The woman wore a horrified expression on her face, but even through the shock, horror, or sheer bewilderment of what had taken place, she was unable to tear herself away from the spectacle.

The creature sitting by the pram suddenly took off at speed, aiming straight for the window. The woman backed away into the darkness of the room, her arms rising up instinctively to protect her face.

Other creatures followed suite. Creatures smashed into the double glazed windows, the glass shattering into a myriad of tiny pieces, then flowed through the openings.

Residents moved away from the windows into the safety of their rooms, but the creatures had already seen them. Windows all around the square came under attack as they realised they harboured fresh meat.

The air was filled with flapping wings as the bloated flock flew back up to the rooftops, where they began to swell and mutate into even larger winged creatures. Screams coming from inside the houses soon dissipated and the square became silent.

The police officers sat in their cars, watching, powerless to do anything.

Hundreds of creatures flew out through the broken windows having exhausted the food supply inside and joined the flock on the rooftops.

Behind the police cars army vehicles came to a halt. Soldiers jumped down from the trucks and began firing their weapons at the creatures perched on the roofs. The flock took off into the sky; a huge black cloud that blocked out the sun, plunging the square into twilight. The flock moved swiftly off towards the south.

The police officers got out of their cars and stood in a group looking around at the carnage, their faces betraying the shock and horror they felt.

Major Barnes walked over to them. ‘I need you to get back in your cars and seal off all the streets leading into this area.’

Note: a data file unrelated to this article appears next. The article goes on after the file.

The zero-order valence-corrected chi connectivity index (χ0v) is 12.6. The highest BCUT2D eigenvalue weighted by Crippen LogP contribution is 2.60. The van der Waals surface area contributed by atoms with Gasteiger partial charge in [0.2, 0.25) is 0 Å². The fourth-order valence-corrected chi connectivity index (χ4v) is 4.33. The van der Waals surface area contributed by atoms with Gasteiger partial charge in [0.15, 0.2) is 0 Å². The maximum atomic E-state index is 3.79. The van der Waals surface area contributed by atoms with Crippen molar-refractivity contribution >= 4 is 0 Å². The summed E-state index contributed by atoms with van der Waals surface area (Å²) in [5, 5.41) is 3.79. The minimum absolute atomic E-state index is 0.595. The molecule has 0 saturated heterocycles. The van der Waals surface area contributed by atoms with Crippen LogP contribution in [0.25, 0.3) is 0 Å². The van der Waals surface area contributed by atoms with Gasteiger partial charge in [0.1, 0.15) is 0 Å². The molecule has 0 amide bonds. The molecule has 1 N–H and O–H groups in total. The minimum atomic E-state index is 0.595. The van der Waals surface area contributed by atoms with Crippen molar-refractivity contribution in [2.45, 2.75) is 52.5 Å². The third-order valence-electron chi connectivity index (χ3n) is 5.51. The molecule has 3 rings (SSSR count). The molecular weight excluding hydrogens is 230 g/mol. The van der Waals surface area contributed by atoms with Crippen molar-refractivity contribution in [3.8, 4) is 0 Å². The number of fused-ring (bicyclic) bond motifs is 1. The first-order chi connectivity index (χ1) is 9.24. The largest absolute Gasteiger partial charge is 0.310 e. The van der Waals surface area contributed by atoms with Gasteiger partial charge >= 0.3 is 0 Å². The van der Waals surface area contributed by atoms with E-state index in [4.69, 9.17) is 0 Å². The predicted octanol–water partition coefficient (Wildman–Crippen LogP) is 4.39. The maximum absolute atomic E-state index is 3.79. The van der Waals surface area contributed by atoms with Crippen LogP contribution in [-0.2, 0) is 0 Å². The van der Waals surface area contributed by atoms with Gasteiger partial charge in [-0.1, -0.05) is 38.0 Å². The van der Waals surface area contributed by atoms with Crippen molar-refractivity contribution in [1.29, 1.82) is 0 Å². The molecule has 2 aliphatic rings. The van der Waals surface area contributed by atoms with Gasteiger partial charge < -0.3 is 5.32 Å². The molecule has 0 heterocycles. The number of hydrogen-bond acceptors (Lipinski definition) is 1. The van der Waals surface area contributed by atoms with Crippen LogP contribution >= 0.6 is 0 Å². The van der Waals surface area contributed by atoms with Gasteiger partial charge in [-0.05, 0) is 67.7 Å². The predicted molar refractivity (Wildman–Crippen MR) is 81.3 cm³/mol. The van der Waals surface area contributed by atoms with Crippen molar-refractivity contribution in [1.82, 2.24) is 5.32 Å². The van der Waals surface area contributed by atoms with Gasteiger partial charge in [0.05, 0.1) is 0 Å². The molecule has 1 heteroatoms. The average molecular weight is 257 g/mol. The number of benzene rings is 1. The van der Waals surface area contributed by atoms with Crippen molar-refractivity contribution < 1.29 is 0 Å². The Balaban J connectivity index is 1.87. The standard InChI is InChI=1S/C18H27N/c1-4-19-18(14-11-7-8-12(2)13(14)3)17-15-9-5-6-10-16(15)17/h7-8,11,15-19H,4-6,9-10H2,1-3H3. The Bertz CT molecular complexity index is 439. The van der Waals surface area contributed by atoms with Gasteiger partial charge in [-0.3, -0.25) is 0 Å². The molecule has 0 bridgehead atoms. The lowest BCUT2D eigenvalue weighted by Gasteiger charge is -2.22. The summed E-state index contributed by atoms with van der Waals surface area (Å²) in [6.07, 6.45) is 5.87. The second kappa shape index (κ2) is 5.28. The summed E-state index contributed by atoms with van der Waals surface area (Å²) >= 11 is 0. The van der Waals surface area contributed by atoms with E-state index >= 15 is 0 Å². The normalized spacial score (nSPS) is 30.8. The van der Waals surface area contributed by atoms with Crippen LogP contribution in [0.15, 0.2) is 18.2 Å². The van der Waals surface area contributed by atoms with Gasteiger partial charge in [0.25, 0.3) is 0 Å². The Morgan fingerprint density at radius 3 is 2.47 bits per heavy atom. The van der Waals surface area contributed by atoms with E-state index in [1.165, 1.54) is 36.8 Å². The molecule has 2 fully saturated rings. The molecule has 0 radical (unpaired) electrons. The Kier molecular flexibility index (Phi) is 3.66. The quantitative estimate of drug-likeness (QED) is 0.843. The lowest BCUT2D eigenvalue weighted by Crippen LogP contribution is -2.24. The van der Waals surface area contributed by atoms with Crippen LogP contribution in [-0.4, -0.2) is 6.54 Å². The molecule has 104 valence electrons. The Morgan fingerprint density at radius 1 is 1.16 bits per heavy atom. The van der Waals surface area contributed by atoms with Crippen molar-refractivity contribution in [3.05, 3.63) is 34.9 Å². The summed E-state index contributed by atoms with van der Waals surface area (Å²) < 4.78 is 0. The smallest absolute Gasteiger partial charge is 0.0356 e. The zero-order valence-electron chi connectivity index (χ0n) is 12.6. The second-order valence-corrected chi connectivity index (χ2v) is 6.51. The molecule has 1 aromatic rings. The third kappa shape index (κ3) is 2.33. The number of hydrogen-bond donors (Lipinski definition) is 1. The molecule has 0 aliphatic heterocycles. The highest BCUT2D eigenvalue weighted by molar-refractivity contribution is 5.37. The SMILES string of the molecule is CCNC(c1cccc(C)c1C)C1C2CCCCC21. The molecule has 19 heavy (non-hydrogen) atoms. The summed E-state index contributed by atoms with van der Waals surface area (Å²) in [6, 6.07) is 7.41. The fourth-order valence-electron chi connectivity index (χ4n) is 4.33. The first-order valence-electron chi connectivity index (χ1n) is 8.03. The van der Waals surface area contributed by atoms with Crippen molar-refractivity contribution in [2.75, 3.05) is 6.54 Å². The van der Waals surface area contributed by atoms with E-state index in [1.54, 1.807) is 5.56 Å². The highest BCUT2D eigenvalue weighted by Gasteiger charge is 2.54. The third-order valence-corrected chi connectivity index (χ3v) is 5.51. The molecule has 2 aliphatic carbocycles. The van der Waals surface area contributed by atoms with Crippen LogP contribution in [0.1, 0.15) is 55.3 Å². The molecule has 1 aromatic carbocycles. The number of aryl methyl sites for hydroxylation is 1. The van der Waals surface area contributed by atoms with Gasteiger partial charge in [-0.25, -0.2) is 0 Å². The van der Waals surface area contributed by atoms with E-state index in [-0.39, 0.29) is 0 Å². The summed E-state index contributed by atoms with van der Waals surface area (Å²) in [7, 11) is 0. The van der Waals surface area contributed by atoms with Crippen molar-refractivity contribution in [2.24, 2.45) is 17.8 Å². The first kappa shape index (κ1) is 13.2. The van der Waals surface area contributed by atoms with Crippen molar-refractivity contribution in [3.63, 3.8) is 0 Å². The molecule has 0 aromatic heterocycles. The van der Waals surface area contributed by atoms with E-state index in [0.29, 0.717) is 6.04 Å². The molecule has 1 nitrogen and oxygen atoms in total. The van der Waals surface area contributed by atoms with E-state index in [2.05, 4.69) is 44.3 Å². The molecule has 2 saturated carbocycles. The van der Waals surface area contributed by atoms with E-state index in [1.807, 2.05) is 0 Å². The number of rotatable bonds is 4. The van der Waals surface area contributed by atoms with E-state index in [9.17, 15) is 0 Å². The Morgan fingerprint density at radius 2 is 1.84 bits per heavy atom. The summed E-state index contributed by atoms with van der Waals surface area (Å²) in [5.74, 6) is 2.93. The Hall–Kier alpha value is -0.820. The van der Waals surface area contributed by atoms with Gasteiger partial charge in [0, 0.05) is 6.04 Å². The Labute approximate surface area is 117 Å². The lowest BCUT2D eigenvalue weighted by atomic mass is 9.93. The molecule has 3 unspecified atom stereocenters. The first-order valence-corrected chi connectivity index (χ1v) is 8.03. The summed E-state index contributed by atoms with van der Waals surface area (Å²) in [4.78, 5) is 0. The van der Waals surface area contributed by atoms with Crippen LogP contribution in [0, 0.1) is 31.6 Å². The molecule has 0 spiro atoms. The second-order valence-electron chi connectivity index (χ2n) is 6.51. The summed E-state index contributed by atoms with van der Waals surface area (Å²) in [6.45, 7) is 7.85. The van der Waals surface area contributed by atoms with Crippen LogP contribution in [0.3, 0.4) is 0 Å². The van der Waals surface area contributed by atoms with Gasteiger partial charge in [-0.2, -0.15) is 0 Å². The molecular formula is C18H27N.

Terry Wickes looked at the Major. ‘There wasn’t anything we could do. There were thousands of them. Those poor...’

‘I know. But right now I need you to seal off these streets. Contact your control and get more men out here, and stay inside the cars. No one is to enter this area unless authorised.’

‘Yes sir.’

Wickes walked around the square whilst trying to avoid the piles of human remains. He conveyed the Majors orders to the other cars. The police officers backed out of the square to take up their positions.

Barnes called over to a group of soldiers awaiting orders. ‘Sergeant Miller.’

Miller came running at the double. ‘Sir.’

’There’s not much we can do here until the units arrive. Kit the men out in their suits and start clearing the remains away. There’s no way we can identify individuals. Just bag everything and then load it into the unit vehicles when they arrive. We’ll leave it to the pathologists to sort out.

‘Sir. We could start checking the houses, see if there are any survivors.’

‘Yes, of course Sergeant. I want all the men properly suited up. Tell them to be vigilant. Any of the creatures found are to be bagged and sealed properly.’

A soldier carrying radio equipment walked up to them. ‘Major Barnes. Sir. It’s HQ. Colonel Phillips.’

Barnes put the headset to his ear. ‘Barnes here sir. Yes sir. I’ll make my way back now.’

‘I’ll leave you in charge Sergeant. I have to go.’

‘Right sir.’

Major Barnes climbed into a Jeep. ‘Back to HQ driver.’

As they drove out of the square a convoy of police cars arrived followed by big black trucks.

Continue Reading Next Chapter

About Us

Inkitt is the world’s first reader-powered publisher, providing a platform to discover hidden talents and turn them into globally successful authors. Write captivating stories, read enchanting novels, and we’ll publish the books our readers love most on our sister app, GALATEA and other formats.